Dutton v. Evans, 400 U.S. 74, 91 S.Ct. 210, 27 L.Ed.2d 213 (1970) is the leading Supreme Court case on the Sixth Amendment confrontation right when evidence has been admitted pursuant to a well-recognized exception to the hearsay rule. The court gave four reasons in support of its conclusion that the hearsay evidence had not violated the defendant's right of confrontation:
(1) The statement contained no express assertion about past facts.
(2) The declarant was in a position to have personal knowledge of the matters in the statement.
(3) The possibility that the declarant's statement was founded on faulty recollection is extremely remote.
(4) The circumstances surrounding the making of the statement were such that the possibility of misrepresentation was unlikely.
400 U.S. at 88-89, 91 S.Ct. at 210. After applying these factors to the present case, we conclude that the admission of the C.I.A. affidavits did not deprive Lee of his Sixth Amendment right of confrontation.
The first factor is the only one which may support Lee's position.8 Assuming, as we do, that the affidavits contained statements about past facts, the other factors strongly support our holding. All three of the C.I.A. officials were in a position to know what their files contained. Lee did not challenge the foundation for the receipt of the affidavits. Robert W. Gambino personally examined the files of the Office of Security and found no previous record of Lee. Robert A. Barteaux and F. W. M. Janney, as custodians of the records in their respective departments, supervised searches of the records by personnel in their departments. These C.I.A. officials were in positions to have personal knowledge of whether there was any record of Lee. It is doubtful that the statements were based on faulty recollection. As indicated by the affidavits, all three of the officials were in positions of superior responsibility. The rationale which underlies all of the public document exceptions to the hearsay rules is that statements made by public officials in the discharge of their duties are generally trustworthy. The fact that the C.I.A. is the public agency involved is not a sufficient reason in itself to doubt the veracity of its officials. And finally, the circumstances surrounding the making of the affidavits also give credence to them. They were prepared on May 9, 1977, during the trial in this case. The C.I.A. officials knew that they were to be used in this action.9 Presumably, these officials are aware of the consequences of swearing to the absence of any record in a court proceeding if in fact a record had existed.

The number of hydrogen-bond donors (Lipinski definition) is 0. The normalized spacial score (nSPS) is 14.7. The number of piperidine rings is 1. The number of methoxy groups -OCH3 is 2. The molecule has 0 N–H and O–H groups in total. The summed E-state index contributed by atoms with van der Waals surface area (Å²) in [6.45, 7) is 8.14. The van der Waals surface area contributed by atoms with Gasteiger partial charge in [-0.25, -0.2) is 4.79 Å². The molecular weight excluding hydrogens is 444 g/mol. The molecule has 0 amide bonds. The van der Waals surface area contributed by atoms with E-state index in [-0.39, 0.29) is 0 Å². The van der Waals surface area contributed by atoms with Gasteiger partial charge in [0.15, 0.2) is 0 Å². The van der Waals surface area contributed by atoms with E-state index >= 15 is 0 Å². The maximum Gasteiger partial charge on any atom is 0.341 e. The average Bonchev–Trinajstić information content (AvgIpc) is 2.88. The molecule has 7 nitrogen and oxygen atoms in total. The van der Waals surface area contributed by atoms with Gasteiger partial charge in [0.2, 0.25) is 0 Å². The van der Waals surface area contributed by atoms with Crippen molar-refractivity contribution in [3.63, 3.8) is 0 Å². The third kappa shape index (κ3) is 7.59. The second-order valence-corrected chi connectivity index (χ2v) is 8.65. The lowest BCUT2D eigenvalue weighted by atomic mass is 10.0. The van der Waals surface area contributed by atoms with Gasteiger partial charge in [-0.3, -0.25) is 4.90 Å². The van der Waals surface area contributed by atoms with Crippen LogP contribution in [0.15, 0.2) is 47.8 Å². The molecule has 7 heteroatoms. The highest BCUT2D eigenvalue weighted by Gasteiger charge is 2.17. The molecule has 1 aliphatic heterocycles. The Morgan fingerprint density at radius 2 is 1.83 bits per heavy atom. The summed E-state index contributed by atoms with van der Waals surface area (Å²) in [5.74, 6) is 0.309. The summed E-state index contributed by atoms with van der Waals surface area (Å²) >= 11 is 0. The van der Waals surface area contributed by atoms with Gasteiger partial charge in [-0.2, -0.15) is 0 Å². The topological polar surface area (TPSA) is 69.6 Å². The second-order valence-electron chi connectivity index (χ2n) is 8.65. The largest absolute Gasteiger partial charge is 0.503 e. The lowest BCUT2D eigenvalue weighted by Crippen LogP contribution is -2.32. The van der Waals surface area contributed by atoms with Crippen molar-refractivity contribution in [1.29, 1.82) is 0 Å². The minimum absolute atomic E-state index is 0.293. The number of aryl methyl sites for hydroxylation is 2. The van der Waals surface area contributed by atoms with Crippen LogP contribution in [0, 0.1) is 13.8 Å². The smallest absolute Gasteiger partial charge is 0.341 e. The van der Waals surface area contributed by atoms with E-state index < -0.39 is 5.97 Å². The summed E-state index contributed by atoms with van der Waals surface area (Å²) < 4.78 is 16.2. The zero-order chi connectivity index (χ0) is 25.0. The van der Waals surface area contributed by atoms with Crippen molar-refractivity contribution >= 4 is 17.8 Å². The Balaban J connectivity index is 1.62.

Guided by these indicia of reliability, we are convinced that the admission of the C.I.A. affidavits did not violate Lee's Sixth Amendment confrontation right.10 We find additional support for our holding in that the majority of the courts, by far, which have considered the admission of negative records against the Sixth Amendment challenge have arrived at the same conclusion.11
(3) Discovery Motions
As indicated above, the indictment alleged violations of 18 U.S.C. § 793 and § 794. To establish a violation of these sections, it must be proved that the information gathered or transmitted related to the "national defense." Lee contended that the Pyramider project did not relate to the "national defense."